In recent days the media has been abuzz with speculation over cabinet appointments within the incoming President-elect Donald Trump administration.  Specifically, much talk has focused on Dr. Ben Carson and his announcement that he was not interested in serving in a cabinet post.

Observers have tried to read the tea leaves and read into some underlying story as to how Dr. Carson arrived at this decision and what it signals. However, they are missing the point.

I have known Dr. Carson and his family for 25 years. This is a man who possesses remarkable vision.  He imagined possibilities in his chosen field of medicine and then made them a reality.   

He was the youngest chief of pediatric neurosurgery in the United States at the age of 33 when appointed at Johns Hopkins Hospital in 1984. He has served on the boards of major companies like Costco and Kellogg, received more than 60 honorary doctorate degrees, numerous national merit citations, and was a recipient of the Presidential Medal of Freedom in 2008. And yet, arguably the most important thing that makes Dr. Benjamin Carson a fantastic appointee for the cabinet position of the Secretary of Housing and Urban Development (HUD) is his compassion.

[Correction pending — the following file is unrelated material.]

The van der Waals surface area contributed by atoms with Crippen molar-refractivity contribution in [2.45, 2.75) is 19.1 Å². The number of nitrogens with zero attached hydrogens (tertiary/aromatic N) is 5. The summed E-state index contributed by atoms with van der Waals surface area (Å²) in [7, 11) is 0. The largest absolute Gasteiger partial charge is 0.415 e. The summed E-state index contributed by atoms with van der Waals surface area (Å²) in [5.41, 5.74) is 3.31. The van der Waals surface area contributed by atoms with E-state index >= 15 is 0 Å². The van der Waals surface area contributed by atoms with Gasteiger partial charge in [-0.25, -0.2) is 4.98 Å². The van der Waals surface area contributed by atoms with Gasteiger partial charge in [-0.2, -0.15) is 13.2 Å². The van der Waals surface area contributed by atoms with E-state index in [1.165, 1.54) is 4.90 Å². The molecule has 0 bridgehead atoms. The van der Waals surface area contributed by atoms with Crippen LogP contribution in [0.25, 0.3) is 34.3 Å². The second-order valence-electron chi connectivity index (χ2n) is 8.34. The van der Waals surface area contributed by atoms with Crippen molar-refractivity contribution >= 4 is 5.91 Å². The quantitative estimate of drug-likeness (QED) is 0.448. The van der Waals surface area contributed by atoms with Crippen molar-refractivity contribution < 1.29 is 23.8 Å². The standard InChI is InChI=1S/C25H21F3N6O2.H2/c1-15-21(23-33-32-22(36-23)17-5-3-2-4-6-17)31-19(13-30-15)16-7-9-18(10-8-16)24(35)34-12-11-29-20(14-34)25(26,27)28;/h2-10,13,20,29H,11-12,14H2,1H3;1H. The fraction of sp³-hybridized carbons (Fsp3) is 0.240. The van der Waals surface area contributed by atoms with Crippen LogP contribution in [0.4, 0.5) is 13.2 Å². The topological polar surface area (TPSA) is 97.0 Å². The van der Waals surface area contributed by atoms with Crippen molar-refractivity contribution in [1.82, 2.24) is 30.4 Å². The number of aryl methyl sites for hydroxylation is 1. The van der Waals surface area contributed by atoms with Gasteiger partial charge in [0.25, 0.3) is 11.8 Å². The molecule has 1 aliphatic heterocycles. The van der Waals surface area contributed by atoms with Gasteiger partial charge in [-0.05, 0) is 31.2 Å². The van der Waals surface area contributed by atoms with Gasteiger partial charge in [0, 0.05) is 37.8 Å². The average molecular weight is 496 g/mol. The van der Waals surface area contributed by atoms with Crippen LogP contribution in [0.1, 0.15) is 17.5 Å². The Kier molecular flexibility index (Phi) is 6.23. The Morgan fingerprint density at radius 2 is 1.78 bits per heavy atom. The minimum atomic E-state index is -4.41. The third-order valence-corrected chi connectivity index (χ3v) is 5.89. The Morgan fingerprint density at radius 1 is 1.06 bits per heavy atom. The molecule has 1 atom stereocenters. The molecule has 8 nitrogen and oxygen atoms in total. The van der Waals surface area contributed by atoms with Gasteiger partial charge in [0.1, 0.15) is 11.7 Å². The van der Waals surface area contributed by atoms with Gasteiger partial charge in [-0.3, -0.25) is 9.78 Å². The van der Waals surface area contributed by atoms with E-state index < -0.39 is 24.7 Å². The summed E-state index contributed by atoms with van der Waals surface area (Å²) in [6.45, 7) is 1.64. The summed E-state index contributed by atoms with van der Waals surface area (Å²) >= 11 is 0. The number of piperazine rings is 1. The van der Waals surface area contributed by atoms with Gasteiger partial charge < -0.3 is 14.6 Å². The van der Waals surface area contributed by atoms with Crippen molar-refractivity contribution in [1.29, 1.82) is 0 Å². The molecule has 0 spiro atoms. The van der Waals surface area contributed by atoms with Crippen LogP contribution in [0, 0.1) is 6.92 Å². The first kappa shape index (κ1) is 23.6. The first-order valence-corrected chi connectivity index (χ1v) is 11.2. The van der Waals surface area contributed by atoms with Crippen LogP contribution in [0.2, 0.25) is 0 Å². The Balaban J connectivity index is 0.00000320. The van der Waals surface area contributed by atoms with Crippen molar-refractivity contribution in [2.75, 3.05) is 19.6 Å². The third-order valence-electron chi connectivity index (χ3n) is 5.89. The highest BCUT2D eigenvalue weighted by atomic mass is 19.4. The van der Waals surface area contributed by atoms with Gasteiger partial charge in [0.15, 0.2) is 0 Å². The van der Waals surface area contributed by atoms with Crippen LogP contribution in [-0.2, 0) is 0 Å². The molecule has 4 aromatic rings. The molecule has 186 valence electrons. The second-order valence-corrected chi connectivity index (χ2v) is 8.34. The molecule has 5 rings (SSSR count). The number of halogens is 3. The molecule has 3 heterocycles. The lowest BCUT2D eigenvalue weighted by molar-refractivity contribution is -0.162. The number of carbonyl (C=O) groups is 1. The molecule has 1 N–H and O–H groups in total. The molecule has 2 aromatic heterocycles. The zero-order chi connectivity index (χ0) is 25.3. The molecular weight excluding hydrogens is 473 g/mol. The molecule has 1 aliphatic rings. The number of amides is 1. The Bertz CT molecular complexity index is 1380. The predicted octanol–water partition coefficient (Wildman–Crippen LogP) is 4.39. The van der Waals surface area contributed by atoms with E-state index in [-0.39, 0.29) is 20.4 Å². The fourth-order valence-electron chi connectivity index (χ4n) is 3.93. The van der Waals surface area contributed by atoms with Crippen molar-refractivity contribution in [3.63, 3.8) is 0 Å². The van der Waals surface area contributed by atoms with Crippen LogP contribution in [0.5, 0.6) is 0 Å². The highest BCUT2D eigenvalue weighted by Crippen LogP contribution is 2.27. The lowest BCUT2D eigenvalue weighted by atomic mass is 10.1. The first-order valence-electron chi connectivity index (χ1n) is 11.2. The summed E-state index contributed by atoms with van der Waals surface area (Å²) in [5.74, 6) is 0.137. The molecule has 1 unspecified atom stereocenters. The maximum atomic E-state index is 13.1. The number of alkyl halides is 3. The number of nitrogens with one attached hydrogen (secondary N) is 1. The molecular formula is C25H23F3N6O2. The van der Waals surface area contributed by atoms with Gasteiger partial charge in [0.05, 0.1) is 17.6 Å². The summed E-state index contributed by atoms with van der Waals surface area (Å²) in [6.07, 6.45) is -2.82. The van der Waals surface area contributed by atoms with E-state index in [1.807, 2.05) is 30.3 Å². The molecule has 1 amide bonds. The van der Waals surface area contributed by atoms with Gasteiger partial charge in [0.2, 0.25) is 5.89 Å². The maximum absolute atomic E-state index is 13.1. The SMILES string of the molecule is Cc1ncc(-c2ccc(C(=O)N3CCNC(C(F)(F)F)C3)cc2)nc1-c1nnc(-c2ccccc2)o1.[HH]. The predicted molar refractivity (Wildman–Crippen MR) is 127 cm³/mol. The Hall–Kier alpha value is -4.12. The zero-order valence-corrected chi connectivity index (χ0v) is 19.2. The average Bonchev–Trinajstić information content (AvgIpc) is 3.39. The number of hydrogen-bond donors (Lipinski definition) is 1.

Dr. Carson believes that whenever there is a concentration of people with a lot of poverty, it doesn’t matter what their race is. A multitude of conflict and the types of trouble we have seen over the past decade will continue if we aren’t able to carry out the mission of HUD. HUD's mission to create "strong, sustainable, inclusive communities and quality affordable homes for all… improving the quality of life; build inclusive and sustainable communities free from discrimination.” Read more ..


Democrats in Disarray

In Private Fundraiser, Ellison Blasted Israeli Influence Over U.S. Policy

November 30th 2016

boycott Israel t-shirt

U.S. Rep. Keith Ellison's announcement earlier this month that he wants to be the Democratic National Committee's next chairman drew quick support from several key lawmakers, including Jewish senators Chuck Schumer and Bernie Sanders.

Ellison backers also have defended him against claims he may hold anti-Semitic views in addition to being anti-Israel. A column in Israel's liberal daily Haaretz quotes two rabbis praising Ellison, D-Minn., as "the best of our constitutional democracy and the best of America" and "an extraordinary leader. Anyone who would associate him with any kind of hatred hasn't met him and certainly hasn't worked with him."

A 2010 audio of Ellison speaking at a private fundraiser obtained by the Investigative Project on Terrorism calls such praise into question. In a fairly intimate setting, Ellison lashed out at what he sees as Israel's disproportionate influence in American foreign policy. That will change, he promised, as more Muslims gained political influence: Read more ..